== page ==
Such an irrebuttable presumption would also be underinclusive.  What is it about Shahzad’s act that makes it possible to conclude that it “precludes any notion of allegiance” to the US?  It can’t be that Shahzad was willing to kill innocent Americans.  If that was the case, common murderers would also lose their citizenship.  Is it that Shahzad was willing to kill innocent Americans to make a political point — one of the defining features of terrorism?  If so, pro-lifers who kill abortion doctors should lose their citizenship, as well.  As should the Hutaree Nine.  As should, perhaps, Obama if he follows through with his plan to assassinate Americans abroad who advocate terror.

To be sure, the civilians in Times Square are much more innocent than Americans abroad who advocate terror, such as Anwar Al-Awlaki.  Innocence, however, is in the eye of the beholder.  Pro-life murderers believe that doctors who perform abortions are not innocent, even though what they do is legal and constitutionally protected.  Christian terrorists like the Hutaree Nine no doubt genuinely believe that they are doing battle with the forces of Satan.  And Shahzad almost certainly believes that ordinary Americans are complicit in US crimes against Muslims in the Middle East.

But what does any of this have to do with “allegiance” to the US?  I doubt many people would conclude that pro-life murders or Christian terrorists must want to renounce their citizenship because they are willing to kill innocent Americans to further their political goals.  So how can we infer anything about Shahzad’s attitude toward his citizenship from his willingness to set off a bomb in Times Square in pursuit of his ideology?  Schuck infers Shahzad’s lack of “allegiance” to the US from the fact that he placed the bomb “at the behest of a terrorist group seeking to kill people simply because they are Americans.”  But that is an unpersuasive understanding of Shahzad’s motivation.  Indeed, it simply echoes the right-wing talking point that terrorists “hate us for our freedom.”  No, they don’t.  They hate us for our policies in the Middle East (and elsewhere).   Presumably, if the US stopped engaging in the acts that motivated Shahzad to turn to terrorism, he would no longer have any interest in committing terrorist acts.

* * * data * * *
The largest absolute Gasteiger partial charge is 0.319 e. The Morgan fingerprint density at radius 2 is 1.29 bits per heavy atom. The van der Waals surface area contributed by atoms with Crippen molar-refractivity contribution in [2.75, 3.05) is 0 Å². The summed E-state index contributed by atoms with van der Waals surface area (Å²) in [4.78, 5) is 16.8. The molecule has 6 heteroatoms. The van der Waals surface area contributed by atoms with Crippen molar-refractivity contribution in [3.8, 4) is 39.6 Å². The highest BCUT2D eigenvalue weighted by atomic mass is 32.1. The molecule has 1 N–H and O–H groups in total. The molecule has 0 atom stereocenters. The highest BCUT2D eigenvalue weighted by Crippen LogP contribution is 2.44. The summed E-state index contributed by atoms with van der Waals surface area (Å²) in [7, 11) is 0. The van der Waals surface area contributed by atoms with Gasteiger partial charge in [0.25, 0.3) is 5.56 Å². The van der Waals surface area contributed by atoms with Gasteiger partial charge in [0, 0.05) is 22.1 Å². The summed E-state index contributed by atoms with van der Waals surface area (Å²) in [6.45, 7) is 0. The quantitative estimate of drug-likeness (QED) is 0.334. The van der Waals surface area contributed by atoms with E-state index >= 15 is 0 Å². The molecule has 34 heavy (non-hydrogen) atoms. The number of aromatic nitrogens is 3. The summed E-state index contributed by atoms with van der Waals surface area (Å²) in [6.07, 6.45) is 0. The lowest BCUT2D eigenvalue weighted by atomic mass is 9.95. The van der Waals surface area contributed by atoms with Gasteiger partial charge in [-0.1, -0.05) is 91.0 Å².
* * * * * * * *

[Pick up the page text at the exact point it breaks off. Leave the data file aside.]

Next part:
To be sure, such a transformation of American policy is extremely unlikely.  Shahzad might even believe that the only acceptable US would be one governed solely by Sharia.  But that still wouldn’t tell us anything about his ostensible desire to renounce his citizenship.  I imagine that Shahzad would be more than happy to be a citizen of a Sharia-based US.  If so, his acts would indicate that he wants to be a citizen of a different kind of America, not that he doesn’t want to be an American citizen.

I know what many readers are thinking.  “But Kevin, a US based on Sharia wouldn’t be the US.  The US isn’t supposed to be a theocracy.”  I completely agree — but I don’t see anyone clamoring to take away Sarah Palin’s citizenship because she said this: “Go back to what our founders and our founding documents meant – they’re quite clear – that we would create law based on the God of the Bible and the Ten Commandments, it’s quite simple.”  That is no less a call for theocracy than a call to turn the US into a Sharia state.